Articles - Optimising the risk mitigation impact of data cleansing


It is a truth universally acknowledged that good data is important for pension schemes but I wonder if we all mean the same thing when we say that. Do we mean data or do we mean benefits? Are benefits data? The point of data cleansing is to get the benefits right. Is it possible to do that without legal input? Without legal input we are only doing half the job.

 By Anna Rogers is a Senior Partner at Arc Pensions Law
 
 Some schemes are seeking legal input and my colleagues and I spend a lot of our time doing that kind of work but it’s mostly where buyout is on the horizon and the cost benefit equation looks a bit different. The pressure for all schemes to get the benefits right is increasing. The Dashboard will increase exposure and member queries. More will be expected of professional trustees.

 The reluctance to find new problems is understandable, on everybody’s part. Perfection is not achievable. It’s a question of balance but turning a blind eye may not be the best commercial strategy in the long term. Advisers and administrators need to have some grown up conversations with trustees about what they mean by data cleansing and what are their objectives.

 Real world facts
  
 A distinction is often drawn between data and benefits. That makes sense if ‘data’ means personal information like date of birth, full name, gender, NI number, address, date of joining, date of leaving, date of retirement. These are facts. Where they are not present or implausible you can tell. And it’s worth doing some work to see if that information can be found.
  
 Legally defined real world facts
  
 Pensionable salary and pensionable service depend on two things:
 (1) real world facts such as pay and bonuses, employment dates or periods of absence, and
 (2) legal rights defined by scheme rules and the exercise of discretion by trustees or employers.

 Both elements are hard to verify after the event. Member files may be missing or may require manual search. The position may be similar when it comes to accrual rates or retirement ages because rules often allowed for employer discretion and individual agreement.

 The pragmatic answer is to treat these elements of benefits as data items. There’s a risk they are wrong.

 Pensioners are likely to challenge them at retirement or not at all. For deferreds, there may be errors but they are unlikely to be systemic. The risk can be mitigated by communications designed to flush out disagreement, whether by self-certification or at least benefit statements, and the risk can be covered by ongoing or run-off insurance . So this probably isn’t a major problem area and it’s not unreasonable for trustees to take the facts at face value.

 Legal rights
 The real problem is the legal rights that apply to the benefits after the point of leaving service. Ultimately what we need to know is the correct benefits payable. This is presumably the point of data cleansing.

 Benefits are the product of facts and rights. Like with member information, work is needed if you want to confirm you know the legal rights. Unlike member information, it won’t be obvious if it’s missing or implausible - not unless you are a pension lawyer, and not necessarily even then.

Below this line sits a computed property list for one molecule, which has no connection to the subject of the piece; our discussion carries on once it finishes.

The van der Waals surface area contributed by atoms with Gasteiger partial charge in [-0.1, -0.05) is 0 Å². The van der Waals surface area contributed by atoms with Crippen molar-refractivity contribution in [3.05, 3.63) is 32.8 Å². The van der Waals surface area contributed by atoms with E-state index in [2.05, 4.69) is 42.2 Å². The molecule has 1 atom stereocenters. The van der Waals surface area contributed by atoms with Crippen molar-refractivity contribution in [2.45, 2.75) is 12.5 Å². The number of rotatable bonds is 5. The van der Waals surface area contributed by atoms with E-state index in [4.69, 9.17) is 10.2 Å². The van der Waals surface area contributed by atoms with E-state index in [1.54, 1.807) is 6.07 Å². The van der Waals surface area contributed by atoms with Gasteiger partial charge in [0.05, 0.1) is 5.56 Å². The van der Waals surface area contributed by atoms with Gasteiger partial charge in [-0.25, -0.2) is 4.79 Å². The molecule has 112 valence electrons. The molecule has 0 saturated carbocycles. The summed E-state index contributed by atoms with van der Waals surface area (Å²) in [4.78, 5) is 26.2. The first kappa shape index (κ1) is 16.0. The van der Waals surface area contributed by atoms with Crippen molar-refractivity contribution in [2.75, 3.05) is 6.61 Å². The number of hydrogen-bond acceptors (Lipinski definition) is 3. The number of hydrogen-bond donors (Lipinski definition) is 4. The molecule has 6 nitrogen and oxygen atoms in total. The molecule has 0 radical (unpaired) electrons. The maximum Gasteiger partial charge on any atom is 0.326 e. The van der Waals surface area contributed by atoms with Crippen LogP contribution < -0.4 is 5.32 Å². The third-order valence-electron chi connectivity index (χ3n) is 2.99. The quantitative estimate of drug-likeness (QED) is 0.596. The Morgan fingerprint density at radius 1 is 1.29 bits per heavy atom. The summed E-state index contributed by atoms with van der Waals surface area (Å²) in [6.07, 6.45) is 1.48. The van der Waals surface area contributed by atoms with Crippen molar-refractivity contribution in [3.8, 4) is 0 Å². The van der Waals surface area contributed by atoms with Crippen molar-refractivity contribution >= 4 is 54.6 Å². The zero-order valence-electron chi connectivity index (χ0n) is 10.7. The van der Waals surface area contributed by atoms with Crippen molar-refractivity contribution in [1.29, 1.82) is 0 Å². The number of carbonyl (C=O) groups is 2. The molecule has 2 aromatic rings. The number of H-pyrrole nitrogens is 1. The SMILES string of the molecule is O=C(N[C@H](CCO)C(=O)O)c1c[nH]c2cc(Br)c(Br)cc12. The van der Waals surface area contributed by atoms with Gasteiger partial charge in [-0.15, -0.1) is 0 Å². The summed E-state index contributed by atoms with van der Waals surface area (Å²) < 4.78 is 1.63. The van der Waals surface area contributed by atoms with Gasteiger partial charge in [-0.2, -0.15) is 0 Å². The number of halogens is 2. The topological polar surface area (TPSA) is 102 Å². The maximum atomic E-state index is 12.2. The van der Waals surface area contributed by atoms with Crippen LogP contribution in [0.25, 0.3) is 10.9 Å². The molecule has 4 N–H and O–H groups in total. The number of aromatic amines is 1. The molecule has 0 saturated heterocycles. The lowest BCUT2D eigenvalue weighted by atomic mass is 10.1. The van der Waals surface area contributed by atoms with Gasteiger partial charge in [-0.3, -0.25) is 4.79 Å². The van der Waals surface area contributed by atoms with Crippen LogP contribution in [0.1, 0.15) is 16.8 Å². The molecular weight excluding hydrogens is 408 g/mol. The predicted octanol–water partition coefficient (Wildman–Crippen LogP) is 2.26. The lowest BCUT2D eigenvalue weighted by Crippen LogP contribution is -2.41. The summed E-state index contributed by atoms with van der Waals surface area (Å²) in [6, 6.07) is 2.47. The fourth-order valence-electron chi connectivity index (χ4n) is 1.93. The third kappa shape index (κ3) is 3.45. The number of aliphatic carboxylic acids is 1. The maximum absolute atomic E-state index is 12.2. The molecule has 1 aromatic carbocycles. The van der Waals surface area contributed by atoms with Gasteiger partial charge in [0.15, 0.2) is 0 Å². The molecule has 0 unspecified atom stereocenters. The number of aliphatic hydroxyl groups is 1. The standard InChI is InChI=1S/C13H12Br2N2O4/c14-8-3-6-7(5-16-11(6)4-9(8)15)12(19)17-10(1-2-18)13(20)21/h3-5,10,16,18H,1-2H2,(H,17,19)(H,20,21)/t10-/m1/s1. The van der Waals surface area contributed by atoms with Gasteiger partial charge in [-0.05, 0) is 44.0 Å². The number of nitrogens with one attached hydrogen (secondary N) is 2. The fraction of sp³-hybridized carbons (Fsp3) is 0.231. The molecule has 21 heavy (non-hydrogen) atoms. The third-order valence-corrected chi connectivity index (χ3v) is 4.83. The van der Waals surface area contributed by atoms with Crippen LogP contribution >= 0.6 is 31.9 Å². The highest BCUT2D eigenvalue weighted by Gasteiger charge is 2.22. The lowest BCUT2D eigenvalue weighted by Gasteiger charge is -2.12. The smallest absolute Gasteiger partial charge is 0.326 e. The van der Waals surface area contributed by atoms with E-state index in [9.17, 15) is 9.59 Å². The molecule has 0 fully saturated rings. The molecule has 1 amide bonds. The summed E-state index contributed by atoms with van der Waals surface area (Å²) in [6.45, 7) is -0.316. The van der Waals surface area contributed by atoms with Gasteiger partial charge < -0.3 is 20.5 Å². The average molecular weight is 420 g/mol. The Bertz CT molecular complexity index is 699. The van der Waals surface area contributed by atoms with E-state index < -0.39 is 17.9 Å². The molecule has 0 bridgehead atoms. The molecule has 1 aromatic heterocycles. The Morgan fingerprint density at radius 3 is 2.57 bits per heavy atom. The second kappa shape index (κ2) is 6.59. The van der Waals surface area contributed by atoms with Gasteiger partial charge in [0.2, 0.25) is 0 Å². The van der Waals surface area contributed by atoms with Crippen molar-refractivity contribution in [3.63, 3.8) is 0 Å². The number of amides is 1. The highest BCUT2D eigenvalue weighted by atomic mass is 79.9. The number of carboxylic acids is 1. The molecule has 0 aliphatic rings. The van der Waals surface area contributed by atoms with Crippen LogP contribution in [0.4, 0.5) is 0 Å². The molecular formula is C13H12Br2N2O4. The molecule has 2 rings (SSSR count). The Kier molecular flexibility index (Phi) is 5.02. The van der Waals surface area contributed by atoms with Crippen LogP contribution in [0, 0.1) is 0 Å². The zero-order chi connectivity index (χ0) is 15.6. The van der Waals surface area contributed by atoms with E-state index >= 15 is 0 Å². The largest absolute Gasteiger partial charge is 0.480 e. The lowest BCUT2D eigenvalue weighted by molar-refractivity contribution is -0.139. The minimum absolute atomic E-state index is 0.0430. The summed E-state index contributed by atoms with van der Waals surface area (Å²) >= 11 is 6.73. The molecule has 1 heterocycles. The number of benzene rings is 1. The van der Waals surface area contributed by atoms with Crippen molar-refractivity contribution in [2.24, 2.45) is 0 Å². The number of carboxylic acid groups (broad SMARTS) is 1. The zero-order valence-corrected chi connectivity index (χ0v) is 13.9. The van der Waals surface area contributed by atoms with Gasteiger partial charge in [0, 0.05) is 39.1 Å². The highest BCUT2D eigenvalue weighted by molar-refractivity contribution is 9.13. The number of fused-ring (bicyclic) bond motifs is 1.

Pension amounts are put in spreadsheets tranched according to the rate of pre-or post-retirement escalation that applies, or according to the payable age. These amounts look like facts. But they can’t be verified by asking members. They depend on an understanding of the legal entitlements. Scheme documentation can’t always be taken at face value.

 Some elements look clear on the face of the rules but it is a mistake to rely on them. For example, normal retirement date may be irrelevant as it may well not determine – or not for everyone - the way that different tranches of benefit behave before 60 or between 60 and 65. Normal pension age used to be more important although it was always a term of uncertain legal meaning but in any case its relevance to deferred pensions changed significantly on 6 April 2005. Misunderstanding these terms can lead to paying incorrect benefits.

 Benefit specification due diligence for bulk annuity transactions shows a consistent pattern. There are three main problem areas: the pre- and post-retirement escalation rates (“revaluation” and “indexation” respectively) and the payable age (the Barber window issue). In all three areas there is a statutory override which changed later. That was a recipe for disaster. The law about pre- and post-retirement escalation was always more complicated and nuanced than it seemed. It’s not just a matter of the index used and the percentage cap. And it has got more complicated since with the introduction of CPI. In fact the rule amendments filled in important points of detail and/or hard coded elements of statutory provisions that can’t now be removed.

 In the meantime the administrators believed they were complying and trustees may not have taken legal advice on whether they were. If they did, the legal advisers may have made unconscious assumptions about admin practice rather than having detailed dialogue with the administrator. Both sides didn’t know what they didn’t know.

 It is trustees who are responsible for this. Experience on buyout due diligence shows there are often ‘overs and unders’ and the net effect may well be a reduction in price. Problems can be stopped from getting worse and there are mitigations on– maybe underpayments of revaluation but overpayments in other areas such as late retirement uplifts after 60.

 We are where we are. The decision point for trustees is whether they are going to do data cleansing once and do it well.
  

 
  

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